Discover when and how to use correctly hay,lla and aya



The Royal Spanish Academy helps us to solve our doubts (Freepik)
The Royal Spanish Academy helps us to solve our doubts (Freepik)

The Spanish language is as varied as it is rich in words that sound the same but have different meanings. This group of words is called homophones. Examples in the language of Cervantes we have thousands such as voting and throwing away, baso and glass, you come and goods, among others.

But there are cases in which, if we are not clear about it, we can have a hard time and make more than one blunder when writing them, because by wanting to say one thing we end up saying something totally different.

A case that could make us fall into this fault is the way of writing there is, there is and there is.

It happens that almost all of us who speak Spanish pronounce them the same since the sound of the ‘ll’ and the ‘y’ practically no longer exists.

However, that is not an indication that they are written the same way in every situation. Each has a different meaning and let’s find out.

It can be used as a verb or a noun:

1. As a verb, it is the first or third person singular present subjunctive form of the verb to have. With this value it is used followed by a participle to form the present perfect of the subjunctive of the verb being conjugated (has seen, has looked, etc.), or as a verb of an impersonal sentence:

Examples:

I hope that Luis has approved.

He doesn’t think the boy dressed himself.

Maybe there’s something we can do.

If these expressions are changed in tense, then is the desired form of the verb haber will be replaced by another.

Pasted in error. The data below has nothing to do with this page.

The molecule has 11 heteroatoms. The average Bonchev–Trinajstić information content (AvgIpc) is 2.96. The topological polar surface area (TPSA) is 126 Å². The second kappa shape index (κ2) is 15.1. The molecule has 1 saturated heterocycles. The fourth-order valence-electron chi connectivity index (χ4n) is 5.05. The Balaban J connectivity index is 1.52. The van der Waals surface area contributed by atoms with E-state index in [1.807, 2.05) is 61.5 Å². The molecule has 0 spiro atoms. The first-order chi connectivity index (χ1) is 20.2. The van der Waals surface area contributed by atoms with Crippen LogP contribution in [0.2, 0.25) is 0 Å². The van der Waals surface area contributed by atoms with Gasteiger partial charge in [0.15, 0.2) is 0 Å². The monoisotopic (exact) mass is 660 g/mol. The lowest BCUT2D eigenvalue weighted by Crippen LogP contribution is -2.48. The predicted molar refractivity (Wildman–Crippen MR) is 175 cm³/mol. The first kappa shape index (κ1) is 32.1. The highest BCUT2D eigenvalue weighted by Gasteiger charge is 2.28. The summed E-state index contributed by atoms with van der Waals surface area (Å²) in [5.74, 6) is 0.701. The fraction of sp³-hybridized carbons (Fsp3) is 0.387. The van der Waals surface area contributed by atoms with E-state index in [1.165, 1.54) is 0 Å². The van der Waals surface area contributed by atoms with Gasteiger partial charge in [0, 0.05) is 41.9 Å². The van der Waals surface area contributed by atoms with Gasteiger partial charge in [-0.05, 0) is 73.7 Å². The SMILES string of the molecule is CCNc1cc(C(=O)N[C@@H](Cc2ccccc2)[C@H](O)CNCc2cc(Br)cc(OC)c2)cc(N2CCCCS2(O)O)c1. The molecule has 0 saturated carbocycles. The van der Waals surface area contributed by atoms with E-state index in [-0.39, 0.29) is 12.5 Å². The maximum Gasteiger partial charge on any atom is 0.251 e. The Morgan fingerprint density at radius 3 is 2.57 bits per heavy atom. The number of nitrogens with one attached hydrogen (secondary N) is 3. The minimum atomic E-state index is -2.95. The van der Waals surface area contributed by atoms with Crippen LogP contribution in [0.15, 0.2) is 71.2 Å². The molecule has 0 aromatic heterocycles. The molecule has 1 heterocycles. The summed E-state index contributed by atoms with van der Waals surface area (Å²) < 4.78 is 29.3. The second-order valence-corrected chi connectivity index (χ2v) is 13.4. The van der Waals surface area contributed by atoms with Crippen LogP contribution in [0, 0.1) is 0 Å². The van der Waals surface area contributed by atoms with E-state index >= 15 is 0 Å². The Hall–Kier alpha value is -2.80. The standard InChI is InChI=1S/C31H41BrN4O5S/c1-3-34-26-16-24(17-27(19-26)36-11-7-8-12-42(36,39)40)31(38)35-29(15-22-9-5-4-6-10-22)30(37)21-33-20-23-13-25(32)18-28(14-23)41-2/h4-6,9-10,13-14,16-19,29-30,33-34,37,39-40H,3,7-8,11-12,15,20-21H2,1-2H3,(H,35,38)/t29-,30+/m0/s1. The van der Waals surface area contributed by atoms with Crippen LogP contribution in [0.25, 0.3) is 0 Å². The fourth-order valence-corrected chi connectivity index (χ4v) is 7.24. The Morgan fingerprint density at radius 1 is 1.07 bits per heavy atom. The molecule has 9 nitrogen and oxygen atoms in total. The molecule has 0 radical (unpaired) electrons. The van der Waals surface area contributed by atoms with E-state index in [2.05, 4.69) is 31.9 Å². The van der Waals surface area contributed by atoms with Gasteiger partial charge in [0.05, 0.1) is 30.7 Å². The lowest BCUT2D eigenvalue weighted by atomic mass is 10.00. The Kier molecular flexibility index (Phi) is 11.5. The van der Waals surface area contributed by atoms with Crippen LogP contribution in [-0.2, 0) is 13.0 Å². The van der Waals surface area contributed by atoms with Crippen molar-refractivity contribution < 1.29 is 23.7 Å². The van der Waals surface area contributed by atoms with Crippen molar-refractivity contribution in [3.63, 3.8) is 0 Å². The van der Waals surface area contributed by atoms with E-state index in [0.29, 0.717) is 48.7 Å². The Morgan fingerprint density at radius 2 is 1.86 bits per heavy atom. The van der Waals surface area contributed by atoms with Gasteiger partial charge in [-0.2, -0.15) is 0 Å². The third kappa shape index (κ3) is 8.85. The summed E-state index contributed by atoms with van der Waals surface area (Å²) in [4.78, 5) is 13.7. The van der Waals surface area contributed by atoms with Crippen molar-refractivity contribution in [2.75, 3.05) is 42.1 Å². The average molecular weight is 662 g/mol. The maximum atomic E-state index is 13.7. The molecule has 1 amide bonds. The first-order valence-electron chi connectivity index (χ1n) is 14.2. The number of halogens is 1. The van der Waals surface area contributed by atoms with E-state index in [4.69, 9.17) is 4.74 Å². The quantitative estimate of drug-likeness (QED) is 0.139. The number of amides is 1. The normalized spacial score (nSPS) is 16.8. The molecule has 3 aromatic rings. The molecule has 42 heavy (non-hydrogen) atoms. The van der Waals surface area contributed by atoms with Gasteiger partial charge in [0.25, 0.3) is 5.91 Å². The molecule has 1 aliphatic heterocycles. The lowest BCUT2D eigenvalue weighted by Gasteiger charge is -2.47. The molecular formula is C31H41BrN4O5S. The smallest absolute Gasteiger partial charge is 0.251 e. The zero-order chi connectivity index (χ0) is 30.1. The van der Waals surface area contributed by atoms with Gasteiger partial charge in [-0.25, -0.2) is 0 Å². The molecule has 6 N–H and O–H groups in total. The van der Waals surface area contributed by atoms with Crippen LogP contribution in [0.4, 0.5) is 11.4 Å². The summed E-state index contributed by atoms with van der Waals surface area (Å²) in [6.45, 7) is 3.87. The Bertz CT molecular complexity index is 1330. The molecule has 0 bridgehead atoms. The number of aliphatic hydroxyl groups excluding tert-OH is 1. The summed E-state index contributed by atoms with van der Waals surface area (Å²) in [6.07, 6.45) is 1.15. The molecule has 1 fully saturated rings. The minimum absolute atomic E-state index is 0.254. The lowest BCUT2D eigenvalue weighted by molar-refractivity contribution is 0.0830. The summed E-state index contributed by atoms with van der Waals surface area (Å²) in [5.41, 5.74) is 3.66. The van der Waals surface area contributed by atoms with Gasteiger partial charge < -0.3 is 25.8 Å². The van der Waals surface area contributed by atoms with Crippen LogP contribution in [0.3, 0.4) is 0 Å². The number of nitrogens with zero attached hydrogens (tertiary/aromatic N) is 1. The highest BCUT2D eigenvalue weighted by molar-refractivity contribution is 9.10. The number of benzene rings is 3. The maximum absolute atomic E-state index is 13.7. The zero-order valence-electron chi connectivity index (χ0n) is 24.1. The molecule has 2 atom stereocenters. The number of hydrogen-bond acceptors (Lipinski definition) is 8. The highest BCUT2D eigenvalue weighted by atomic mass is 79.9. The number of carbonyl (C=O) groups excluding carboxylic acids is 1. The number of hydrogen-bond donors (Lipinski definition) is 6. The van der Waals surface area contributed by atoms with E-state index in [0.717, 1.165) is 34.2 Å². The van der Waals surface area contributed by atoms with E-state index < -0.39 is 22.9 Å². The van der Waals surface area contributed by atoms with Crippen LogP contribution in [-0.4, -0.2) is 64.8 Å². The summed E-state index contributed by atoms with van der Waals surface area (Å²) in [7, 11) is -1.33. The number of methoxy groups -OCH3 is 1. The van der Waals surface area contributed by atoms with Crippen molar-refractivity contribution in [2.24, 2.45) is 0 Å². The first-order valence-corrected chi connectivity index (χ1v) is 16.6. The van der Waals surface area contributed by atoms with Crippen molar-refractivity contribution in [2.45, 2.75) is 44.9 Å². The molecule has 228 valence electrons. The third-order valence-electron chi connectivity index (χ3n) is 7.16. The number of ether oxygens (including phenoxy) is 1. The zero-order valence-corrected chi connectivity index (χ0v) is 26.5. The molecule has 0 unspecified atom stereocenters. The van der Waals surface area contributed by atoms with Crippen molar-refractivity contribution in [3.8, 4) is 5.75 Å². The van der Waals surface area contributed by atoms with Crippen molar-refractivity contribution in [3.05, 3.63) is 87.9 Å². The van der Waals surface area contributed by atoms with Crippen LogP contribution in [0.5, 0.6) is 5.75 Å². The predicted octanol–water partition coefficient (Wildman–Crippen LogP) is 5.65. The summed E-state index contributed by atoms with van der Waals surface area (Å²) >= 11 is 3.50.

Examples:

He hoped that this time Luis had passed.

He didn’t think the boy had dressed himself.

Maybe there would be something we could do.

The etymology of this word indicates that it comes from the present of the Latin subjunctive habeam, habeas, habeatof the verb there will be (to have).

two. As a noun, it is feminine and refers to a type of tree.:

You have to prune the beech in the garden.

He sat down in the shade of a leafy beech tree.

It is always good to consult the Royal Spanish Academy to know how to write correctly.  (Freepik)
It is always good to consult the Royal Spanish Academy to know how to write correctly. (Freepik)

This is the form of the third person singular of the present indicative, or the second person (tú) of the singular of the imperative, of the verb to find(se), which means ‘meet)’:

examples:

I don’t know how he does it, but he always finds a perfect excuse not to go.

The headquarters of the organization is in Paris.

The flora is made up of different species.

Find the hypotenuse of the following right triangle.

As can be seen, in these cases the spelling ‘find’ can be replaced by the form find:

I don’t know how he does it, but he always finds a perfect excuse not to go.

The headquarters of the organization is located in Paris.

The flora is made up of different species.

Find the hypotenuse of the following right triangle.

Despite being a term that is not used in much of Latin America, the dictionary of the Royal Spanish Academy (RAE) tells us that aya refers to the ‘woman in charge of the care and education of children or young people in a house’:

Examples:

He still remembered the wise and caring nurse from his childhood.

The old nurse kept taking the children to the park.

Finally, and to complicate us a little more, these three words are plain words, but they should not be confused with the acute ‘there‘, which is a demonstrative adverb meaning ‘in or near that place’ or ‘at or near that place’:

Example:

There are many boxes up there; Don’t take the closet that far.

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